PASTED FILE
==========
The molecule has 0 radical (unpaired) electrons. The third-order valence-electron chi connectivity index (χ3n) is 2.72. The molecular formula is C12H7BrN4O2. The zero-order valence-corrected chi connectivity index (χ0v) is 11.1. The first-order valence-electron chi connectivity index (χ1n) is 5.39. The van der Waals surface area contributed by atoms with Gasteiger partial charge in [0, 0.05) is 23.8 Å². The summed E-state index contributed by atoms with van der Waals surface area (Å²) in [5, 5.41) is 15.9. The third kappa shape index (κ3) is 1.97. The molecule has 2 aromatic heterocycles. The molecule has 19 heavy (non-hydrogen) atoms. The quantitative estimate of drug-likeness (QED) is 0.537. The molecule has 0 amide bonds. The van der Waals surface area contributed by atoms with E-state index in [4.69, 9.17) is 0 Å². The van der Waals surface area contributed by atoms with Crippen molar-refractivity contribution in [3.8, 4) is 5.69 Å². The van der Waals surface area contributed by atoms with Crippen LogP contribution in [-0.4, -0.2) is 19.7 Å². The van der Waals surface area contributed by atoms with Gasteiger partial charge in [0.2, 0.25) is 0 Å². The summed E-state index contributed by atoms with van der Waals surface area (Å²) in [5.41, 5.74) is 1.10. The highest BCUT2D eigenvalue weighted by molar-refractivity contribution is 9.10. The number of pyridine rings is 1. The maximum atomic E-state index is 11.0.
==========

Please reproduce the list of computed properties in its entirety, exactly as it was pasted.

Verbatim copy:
The molecule has 0 radical (unpaired) electrons. The third-order valence-electron chi connectivity index (χ3n) is 2.72. The molecular formula is C12H7BrN4O2. The zero-order valence-corrected chi connectivity index (χ0v) is 11.1. The first-order valence-electron chi connectivity index (χ1n) is 5.39. The van der Waals surface area contributed by atoms with Gasteiger partial charge in [0, 0.05) is 23.8 Å². The summed E-state index contributed by atoms with van der Waals surface area (Å²) in [5, 5.41) is 15.9. The third kappa shape index (κ3) is 1.97. The molecule has 2 aromatic heterocycles. The molecule has 19 heavy (non-hydrogen) atoms. The quantitative estimate of drug-likeness (QED) is 0.537. The molecule has 0 amide bonds. The van der Waals surface area contributed by atoms with E-state index in [4.69, 9.17) is 0 Å². The van der Waals surface area contributed by atoms with Crippen molar-refractivity contribution in [3.8, 4) is 5.69 Å². The van der Waals surface area contributed by atoms with Crippen LogP contribution in [-0.4, -0.2) is 19.7 Å². The van der Waals surface area contributed by atoms with Gasteiger partial charge in [0.2, 0.25) is 0 Å². The summed E-state index contributed by atoms with van der Waals surface area (Å²) in [5.41, 5.74) is 1.10. The highest BCUT2D eigenvalue weighted by molar-refractivity contribution is 9.10. The number of pyridine rings is 1. The maximum atomic E-state index is 11.0.